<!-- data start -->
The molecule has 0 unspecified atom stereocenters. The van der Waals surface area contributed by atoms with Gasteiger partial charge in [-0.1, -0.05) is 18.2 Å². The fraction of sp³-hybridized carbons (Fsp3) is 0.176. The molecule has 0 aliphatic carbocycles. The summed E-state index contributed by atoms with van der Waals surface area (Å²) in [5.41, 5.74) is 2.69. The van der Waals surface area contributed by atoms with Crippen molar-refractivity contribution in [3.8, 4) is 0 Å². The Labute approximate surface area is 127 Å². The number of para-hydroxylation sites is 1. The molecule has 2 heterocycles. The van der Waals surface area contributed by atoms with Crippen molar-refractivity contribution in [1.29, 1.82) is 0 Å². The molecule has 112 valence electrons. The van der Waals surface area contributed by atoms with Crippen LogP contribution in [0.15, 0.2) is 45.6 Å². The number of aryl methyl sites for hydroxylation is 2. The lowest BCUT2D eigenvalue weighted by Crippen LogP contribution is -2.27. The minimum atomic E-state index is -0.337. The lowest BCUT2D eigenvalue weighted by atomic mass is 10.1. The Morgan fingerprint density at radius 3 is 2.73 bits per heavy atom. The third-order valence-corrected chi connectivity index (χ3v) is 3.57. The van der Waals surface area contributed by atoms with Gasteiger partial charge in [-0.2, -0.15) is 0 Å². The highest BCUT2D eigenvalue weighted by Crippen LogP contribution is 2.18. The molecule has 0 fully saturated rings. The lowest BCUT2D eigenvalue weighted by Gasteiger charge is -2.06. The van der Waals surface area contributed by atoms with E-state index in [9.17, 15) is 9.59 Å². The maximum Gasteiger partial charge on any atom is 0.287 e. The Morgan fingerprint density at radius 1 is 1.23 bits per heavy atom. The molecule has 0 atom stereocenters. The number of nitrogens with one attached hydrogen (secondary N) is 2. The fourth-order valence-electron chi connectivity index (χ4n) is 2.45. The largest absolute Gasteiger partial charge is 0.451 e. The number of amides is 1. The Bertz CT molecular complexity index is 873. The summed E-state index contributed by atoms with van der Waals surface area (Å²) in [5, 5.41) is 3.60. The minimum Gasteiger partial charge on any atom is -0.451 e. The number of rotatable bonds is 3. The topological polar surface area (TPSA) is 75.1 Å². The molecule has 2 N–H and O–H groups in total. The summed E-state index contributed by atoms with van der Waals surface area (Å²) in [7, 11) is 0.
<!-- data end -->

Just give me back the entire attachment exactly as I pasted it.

The molecule has 0 unspecified atom stereocenters. The van der Waals surface area contributed by atoms with Gasteiger partial charge in [-0.1, -0.05) is 18.2 Å². The fraction of sp³-hybridized carbons (Fsp3) is 0.176. The molecule has 0 aliphatic carbocycles. The summed E-state index contributed by atoms with van der Waals surface area (Å²) in [5.41, 5.74) is 2.69. The van der Waals surface area contributed by atoms with Crippen molar-refractivity contribution in [3.8, 4) is 0 Å². The Labute approximate surface area is 127 Å². The number of para-hydroxylation sites is 1. The molecule has 2 heterocycles. The van der Waals surface area contributed by atoms with Crippen molar-refractivity contribution in [1.29, 1.82) is 0 Å². The molecule has 112 valence electrons. The van der Waals surface area contributed by atoms with Crippen LogP contribution in [0.15, 0.2) is 45.6 Å². The number of aryl methyl sites for hydroxylation is 2. The lowest BCUT2D eigenvalue weighted by Crippen LogP contribution is -2.27. The minimum atomic E-state index is -0.337. The lowest BCUT2D eigenvalue weighted by atomic mass is 10.1. The Morgan fingerprint density at radius 3 is 2.73 bits per heavy atom. The third-order valence-corrected chi connectivity index (χ3v) is 3.57. The van der Waals surface area contributed by atoms with Gasteiger partial charge in [-0.2, -0.15) is 0 Å². The highest BCUT2D eigenvalue weighted by Crippen LogP contribution is 2.18. The molecule has 0 fully saturated rings. The lowest BCUT2D eigenvalue weighted by Gasteiger charge is -2.06. The van der Waals surface area contributed by atoms with E-state index in [9.17, 15) is 9.59 Å². The maximum Gasteiger partial charge on any atom is 0.287 e. The Morgan fingerprint density at radius 1 is 1.23 bits per heavy atom. The molecule has 0 atom stereocenters. The number of nitrogens with one attached hydrogen (secondary N) is 2. The fourth-order valence-electron chi connectivity index (χ4n) is 2.45. The largest absolute Gasteiger partial charge is 0.451 e. The number of amides is 1. The Bertz CT molecular complexity index is 873. The summed E-state index contributed by atoms with van der Waals surface area (Å²) in [5, 5.41) is 3.60. The minimum Gasteiger partial charge on any atom is -0.451 e. The number of rotatable bonds is 3. The topological polar surface area (TPSA) is 75.1 Å². The molecule has 2 N–H and O–H groups in total. The summed E-state index contributed by atoms with van der Waals surface area (Å²) in [7, 11) is 0.